val referenceMesh: TriangleMesh[_3D] = ??? val trainingMeshes: Seq[TriangleMesh[_3D]] = ??? val dataCollection = DataCollection.fromTriangleMeshSequence(referenceMesh, trainingMeshes) val pdmTriangleMesh = PointDistributionModel.createUsingPCA(dataCollection)

A second way to create a PDMs is to specify a low rank Gaussian process as well as a reference mesh on which
the Gp will be discretized:

val lowRankGP : LowRankGaussianProcess[_3D, EuclideanVector[_3D]] = ??? val reference : TriangleMesh[_3D] = ??? val pdmTriangleMesh : PointDistributionModel[_3D, TriangleMesh] = PointDistributionModel(reference, lowRankGP)

Again, samples from the model will have the correct type:

val sample : TriangleMesh[_3D] = pdmTriangleMesh.sample

The new implementation opens an interesting new possibility: We can
change the domain over which the point distribution model is defined.
To achieve this, we call the methods newReference and provide as an argument the new reference mesh
and an interpolator. Internally, the interpolator is used to obtain a continuously defined LowRankGaussianProcess
from the DiscreteLowRankGaussianProcess. From above discussion we already know how to create a PDM from a reference and
a LowRankGaussianProcess. This is exactly what is done behind the scenes when we call newReference.

In the following example we show how we can use this method to obtain a
PDM of a triangle mesh from a model defined over tetrahedral meshes. As the new reference
we use the outer surface of the tetrahedral mesh over which the original PDM is defined

val triangleRefMesh: TriangleMesh[_3D] = pdmTetraMesh.reference.getOuterSurface val pdmOuterSurface : PointDistributionModel[_3D, TriangleMesh] = pdm.newReference(triangleRefMesh, BarycentricInterpolator3D())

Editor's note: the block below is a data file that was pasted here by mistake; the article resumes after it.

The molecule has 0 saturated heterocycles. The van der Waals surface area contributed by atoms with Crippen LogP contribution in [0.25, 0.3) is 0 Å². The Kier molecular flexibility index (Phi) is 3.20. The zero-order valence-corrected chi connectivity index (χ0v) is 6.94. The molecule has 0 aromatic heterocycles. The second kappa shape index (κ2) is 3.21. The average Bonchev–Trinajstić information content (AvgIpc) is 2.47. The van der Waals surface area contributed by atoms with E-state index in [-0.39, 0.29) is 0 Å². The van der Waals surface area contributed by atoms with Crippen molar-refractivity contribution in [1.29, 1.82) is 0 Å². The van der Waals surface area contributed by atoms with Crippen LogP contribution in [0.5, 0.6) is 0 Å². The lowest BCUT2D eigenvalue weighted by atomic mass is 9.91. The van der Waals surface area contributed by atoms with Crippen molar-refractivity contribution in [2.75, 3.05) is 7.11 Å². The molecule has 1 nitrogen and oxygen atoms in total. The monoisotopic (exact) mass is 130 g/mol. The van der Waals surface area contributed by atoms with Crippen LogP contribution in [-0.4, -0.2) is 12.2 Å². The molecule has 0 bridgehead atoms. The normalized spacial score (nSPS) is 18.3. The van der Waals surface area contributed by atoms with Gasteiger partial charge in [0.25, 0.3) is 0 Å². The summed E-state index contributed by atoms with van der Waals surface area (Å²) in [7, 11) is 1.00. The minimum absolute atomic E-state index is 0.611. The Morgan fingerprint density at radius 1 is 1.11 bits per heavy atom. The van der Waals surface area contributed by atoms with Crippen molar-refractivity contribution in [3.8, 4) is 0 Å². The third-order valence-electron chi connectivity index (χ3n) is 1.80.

Another common use case for this method is to restrict the model to a subset of the vertices on
which the PDM is defined. This can either be used for restricting the model to a part of the domain, or to change
the resolution of the domain. This latter use case is illustrated in the following code:

val decimatedMesh = pdmTriangleMesh.reference.operations.decimate(targetNumberOfVertices = 100) val pdmTriangleDecimated = pdmTriangle.newReference(decimatedMesh, TriangleMeshInterpolato3Dr())

Having an easily accessible method to change the points on which the PDM is defined, makes it possible to choose
the appropriate mesh resolution for each task. We might for example want to start with a high resolution model, which result in
visually pleasing samples when rendered, but reduce the mesh resolution when fitting the model, in order to save computation time.

We have seen that the new PDM class generalizes the concept of StatisticalMeshModel from previous versions of Scalismo.
The newly introduced class PointDistributionModel can be defined over any subtype of DiscreteDomain, which supports a warping operation.
Besides triangle and tetrahedral meshes, this includes line meshes and unstructured point domains.
Another notable feature of Point Distribution Model is that it provides a method to change the
domain over which the PDM is defined. This makes it possible to restrict a Gaussian process model to a part of the domain,
change the type of the domain or to change its resolution.